Amazon (NASDAQ:AMZN) Prime Video arguably hit its peak in 2016, when Casey Affleck won an Oscar for his performance in Manchester by the Sea and Mozart in the Jungle won the Golden Globe for best musical or comedy series. While Amazon's Marvelous Mrs. Maisel has done well with critics and viewers recently, the company's efforts in film have flopped since it took over distribution in 2017.

Meanwhile, Netflix (NASDAQ:NFLX) has suddenly seen a lot more success with its film output. In fact, Roma has emerged as the frontrunner for Best Picture at the Academy Awards this year. Even so, most of Netflix's films never see the big screen, but still play a vital role in drawing new subscribers to the service.

The new head of Amazon Studios, Jennifer Salke, recently outlined a plan to get the company's film output back in order. It sounds a lot like Netflix's strategy, but on a smaller scale.

Amazon Prime Video displayed on multiple devices.

Image source: Amazon.

Most films won't be in theaters

Salke plans to increase Amazon's film production to 30 films per year by 2020. Most of those "films" will never see much acetate, as they'll be digitally released straight to Prime Video.

Showing a movie in theaters is a requirement for the film to become eligible for most awards. But otherwise, Amazon doesn't have much to gain from giving theaters a chance to screen the film for three months before it shows up on Prime. Splitting box office sales with theater chains isn't really part of Amazon's business model with Prime Video. It doesn't drive Prime subscriptions.

Netflix has the same attitude. The distribution of each of its films should maximize subscriber additions. In the case of some films, that means short-run screenings in art house theaters just to make it eligible for award season.

The downside of the strategy is that big theater chains will not agree to screen a film without a standard 90-day window. That means a lower return on the window Amazon or Netflix do offer the theaters since the movie will have fewer screenings. Again, that revenue is trivial compared to the subscription revenue Amazon and Netflix are working to generate by producing films in the first place.

Creating more crowd pleasers

Amazon Studios has focused a lot on more edgy and artistic films -- those that might attract critical acclaim and awards. "What we struggled with, I think, was putting too much focus on a narrow prestige lane," Salke told The New York Times.

Salke's not completely abandoning those more artistic films, however, as evidenced by Amazon's record-setting shopping spree at Sundance this year. But she is expanding the company's portfolio of films to include more horror and thriller films, as well as "sexy date-night movies."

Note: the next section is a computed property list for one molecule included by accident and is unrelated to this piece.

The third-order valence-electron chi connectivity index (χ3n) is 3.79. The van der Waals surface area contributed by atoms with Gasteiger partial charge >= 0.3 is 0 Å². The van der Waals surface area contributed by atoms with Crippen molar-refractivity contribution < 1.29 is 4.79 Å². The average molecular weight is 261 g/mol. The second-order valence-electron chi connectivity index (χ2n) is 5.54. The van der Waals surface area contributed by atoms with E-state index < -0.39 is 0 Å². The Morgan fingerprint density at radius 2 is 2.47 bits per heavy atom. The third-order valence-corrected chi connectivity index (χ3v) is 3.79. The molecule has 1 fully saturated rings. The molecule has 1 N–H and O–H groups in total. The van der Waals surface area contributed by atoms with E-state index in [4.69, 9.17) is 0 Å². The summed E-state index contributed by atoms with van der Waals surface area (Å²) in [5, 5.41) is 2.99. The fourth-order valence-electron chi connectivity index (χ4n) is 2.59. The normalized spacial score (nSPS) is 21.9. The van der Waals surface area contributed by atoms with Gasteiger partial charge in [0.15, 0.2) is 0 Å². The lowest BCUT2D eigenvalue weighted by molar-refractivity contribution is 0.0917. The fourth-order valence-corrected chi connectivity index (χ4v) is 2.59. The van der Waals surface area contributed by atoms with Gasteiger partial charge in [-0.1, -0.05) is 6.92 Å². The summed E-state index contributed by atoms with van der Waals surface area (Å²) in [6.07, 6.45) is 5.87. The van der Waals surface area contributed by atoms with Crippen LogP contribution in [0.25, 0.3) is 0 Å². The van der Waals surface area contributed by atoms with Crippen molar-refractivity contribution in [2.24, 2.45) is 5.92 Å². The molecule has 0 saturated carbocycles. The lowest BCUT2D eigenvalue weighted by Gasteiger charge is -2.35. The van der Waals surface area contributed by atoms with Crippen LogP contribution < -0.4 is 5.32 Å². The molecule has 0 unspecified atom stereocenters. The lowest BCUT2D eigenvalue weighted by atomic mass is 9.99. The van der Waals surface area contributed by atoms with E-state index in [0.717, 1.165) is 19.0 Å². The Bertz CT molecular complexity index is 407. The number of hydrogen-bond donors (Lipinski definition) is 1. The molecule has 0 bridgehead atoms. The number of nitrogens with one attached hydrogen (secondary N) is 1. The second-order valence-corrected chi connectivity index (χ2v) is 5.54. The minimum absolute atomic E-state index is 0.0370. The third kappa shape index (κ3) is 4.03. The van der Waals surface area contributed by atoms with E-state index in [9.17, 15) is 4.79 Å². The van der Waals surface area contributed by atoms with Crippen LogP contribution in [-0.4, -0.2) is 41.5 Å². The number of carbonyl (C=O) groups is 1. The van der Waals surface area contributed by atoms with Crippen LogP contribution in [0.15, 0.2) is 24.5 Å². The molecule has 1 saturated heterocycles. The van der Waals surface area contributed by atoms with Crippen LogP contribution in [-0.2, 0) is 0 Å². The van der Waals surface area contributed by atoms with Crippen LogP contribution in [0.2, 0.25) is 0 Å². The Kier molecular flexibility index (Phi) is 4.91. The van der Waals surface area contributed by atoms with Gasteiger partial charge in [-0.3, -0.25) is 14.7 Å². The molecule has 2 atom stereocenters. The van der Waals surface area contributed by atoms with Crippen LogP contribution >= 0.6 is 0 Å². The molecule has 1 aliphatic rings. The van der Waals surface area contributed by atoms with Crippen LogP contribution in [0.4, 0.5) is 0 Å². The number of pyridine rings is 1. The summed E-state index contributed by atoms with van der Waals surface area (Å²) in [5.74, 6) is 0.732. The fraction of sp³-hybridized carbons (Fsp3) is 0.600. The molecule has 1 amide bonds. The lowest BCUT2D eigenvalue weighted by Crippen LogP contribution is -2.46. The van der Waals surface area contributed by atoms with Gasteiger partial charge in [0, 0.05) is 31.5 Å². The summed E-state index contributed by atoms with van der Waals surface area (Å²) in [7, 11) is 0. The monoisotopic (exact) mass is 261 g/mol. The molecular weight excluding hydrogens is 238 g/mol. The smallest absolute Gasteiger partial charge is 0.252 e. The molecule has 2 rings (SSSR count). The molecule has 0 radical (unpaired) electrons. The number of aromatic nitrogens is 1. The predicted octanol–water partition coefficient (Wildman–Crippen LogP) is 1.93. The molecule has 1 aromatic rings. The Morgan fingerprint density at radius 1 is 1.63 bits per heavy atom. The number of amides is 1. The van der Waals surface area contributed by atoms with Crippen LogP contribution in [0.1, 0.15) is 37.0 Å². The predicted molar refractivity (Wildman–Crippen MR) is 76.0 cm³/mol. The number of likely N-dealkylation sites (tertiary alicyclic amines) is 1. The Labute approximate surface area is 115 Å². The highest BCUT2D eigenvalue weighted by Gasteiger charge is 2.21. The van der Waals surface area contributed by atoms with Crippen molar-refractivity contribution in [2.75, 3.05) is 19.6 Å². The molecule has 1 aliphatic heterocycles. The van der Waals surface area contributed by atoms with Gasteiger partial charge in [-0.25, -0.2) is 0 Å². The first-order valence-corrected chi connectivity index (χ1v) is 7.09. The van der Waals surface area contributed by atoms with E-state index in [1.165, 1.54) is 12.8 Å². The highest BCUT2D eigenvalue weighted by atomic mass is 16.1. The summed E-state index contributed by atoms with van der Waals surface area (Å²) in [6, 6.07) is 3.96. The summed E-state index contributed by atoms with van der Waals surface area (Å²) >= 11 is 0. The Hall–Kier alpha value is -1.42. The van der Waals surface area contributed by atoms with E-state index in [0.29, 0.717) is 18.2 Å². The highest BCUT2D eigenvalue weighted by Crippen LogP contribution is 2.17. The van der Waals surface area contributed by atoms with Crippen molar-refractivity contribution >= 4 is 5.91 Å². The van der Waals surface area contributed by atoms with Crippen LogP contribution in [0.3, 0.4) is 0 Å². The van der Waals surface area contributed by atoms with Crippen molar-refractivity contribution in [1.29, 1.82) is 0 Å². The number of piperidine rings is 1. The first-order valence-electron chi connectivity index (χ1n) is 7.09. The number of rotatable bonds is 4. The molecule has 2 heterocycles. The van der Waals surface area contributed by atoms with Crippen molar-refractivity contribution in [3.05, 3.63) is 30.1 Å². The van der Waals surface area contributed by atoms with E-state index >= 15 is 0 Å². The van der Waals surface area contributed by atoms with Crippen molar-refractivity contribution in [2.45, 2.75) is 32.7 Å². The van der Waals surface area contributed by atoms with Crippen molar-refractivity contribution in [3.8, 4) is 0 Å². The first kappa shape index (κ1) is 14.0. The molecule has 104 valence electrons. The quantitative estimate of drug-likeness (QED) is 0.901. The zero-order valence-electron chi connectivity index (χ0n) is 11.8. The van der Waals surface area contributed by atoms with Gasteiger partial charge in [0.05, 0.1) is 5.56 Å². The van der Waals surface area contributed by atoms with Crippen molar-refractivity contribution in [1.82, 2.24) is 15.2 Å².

Likewise, Netflix's film output is full of romantic comedies and other crowd pleasers. It signed a massive deal with Adam Sandler in 2014 and doubled down in 2017. Netflix wasn't looking for critical acclaim with Sandler's films (and it's a good thing, too). Instead, it was aiming to attract Sandler's massive fan base to the platform.

The majority of Amazon's films should fall under the category of movies that get released directly to Prime. After all, only one film can win best picture, but a weekly stream of entertaining flicks can keep subscribers paying $119 per year for a Prime membership.

Check out the latest Amazon earnings call transcript.

Why does Prime Video need more films anyway?

Over 100 million Amazon shoppers have access to Prime already. By any measure, Prime membership is very healthy. But growth is certainly slowing, and with such a massive subscriber base, Amazon's focus needs to be just as much on retaining members as attracting new ones.

Amazon has found members that stream video are more likely to renew their memberships. It's also learned that trial members streaming video are more likely to sign up for a full subscription. Increasing the appeal of Prime Video as a gateway to Prime and Amazon's marketplace is the best path forward for the company to keep growing Prime memberships.

Meanwhile, the competition in streaming video is increasing. Major media companies are launching their own streaming services and smaller competitors are investing more in their own original content. As all the competition fights for consumers' entertainment budgets, Amazon has to make its video service more appealing.

Salke is adopting a strategy that Netflix has proven works, and it might just work for Amazon, too.